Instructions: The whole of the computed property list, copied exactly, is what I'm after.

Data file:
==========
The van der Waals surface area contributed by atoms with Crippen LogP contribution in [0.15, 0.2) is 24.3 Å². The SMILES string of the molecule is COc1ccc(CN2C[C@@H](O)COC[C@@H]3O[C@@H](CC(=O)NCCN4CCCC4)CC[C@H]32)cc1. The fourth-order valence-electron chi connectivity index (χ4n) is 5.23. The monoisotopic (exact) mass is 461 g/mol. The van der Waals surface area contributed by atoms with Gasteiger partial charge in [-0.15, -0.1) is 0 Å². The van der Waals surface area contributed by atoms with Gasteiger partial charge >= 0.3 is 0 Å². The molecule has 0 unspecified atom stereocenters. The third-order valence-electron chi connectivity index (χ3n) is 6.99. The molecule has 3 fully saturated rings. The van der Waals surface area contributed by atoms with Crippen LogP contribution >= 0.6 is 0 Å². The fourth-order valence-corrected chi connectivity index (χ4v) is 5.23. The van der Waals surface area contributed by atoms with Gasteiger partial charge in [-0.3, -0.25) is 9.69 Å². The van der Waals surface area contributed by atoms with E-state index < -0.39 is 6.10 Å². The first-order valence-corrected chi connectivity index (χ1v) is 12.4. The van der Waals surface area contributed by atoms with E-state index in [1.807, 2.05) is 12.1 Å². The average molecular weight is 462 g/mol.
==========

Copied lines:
The van der Waals surface area contributed by atoms with Crippen LogP contribution in [0.15, 0.2) is 24.3 Å². The SMILES string of the molecule is COc1ccc(CN2C[C@@H](O)COC[C@@H]3O[C@@H](CC(=O)NCCN4CCCC4)CC[C@H]32)cc1. The fourth-order valence-electron chi connectivity index (χ4n) is 5.23. The monoisotopic (exact) mass is 461 g/mol. The van der Waals surface area contributed by atoms with Gasteiger partial charge in [-0.15, -0.1) is 0 Å². The van der Waals surface area contributed by atoms with Gasteiger partial charge >= 0.3 is 0 Å². The molecule has 0 unspecified atom stereocenters. The third-order valence-electron chi connectivity index (χ3n) is 6.99. The molecule has 3 fully saturated rings. The van der Waals surface area contributed by atoms with Crippen LogP contribution >= 0.6 is 0 Å². The fourth-order valence-corrected chi connectivity index (χ4v) is 5.23. The van der Waals surface area contributed by atoms with Gasteiger partial charge in [-0.3, -0.25) is 9.69 Å². The van der Waals surface area contributed by atoms with E-state index < -0.39 is 6.10 Å². The first-order valence-corrected chi connectivity index (χ1v) is 12.4. The van der Waals surface area contributed by atoms with E-state index in [1.807, 2.05) is 12.1 Å². The average molecular weight is 462 g/mol.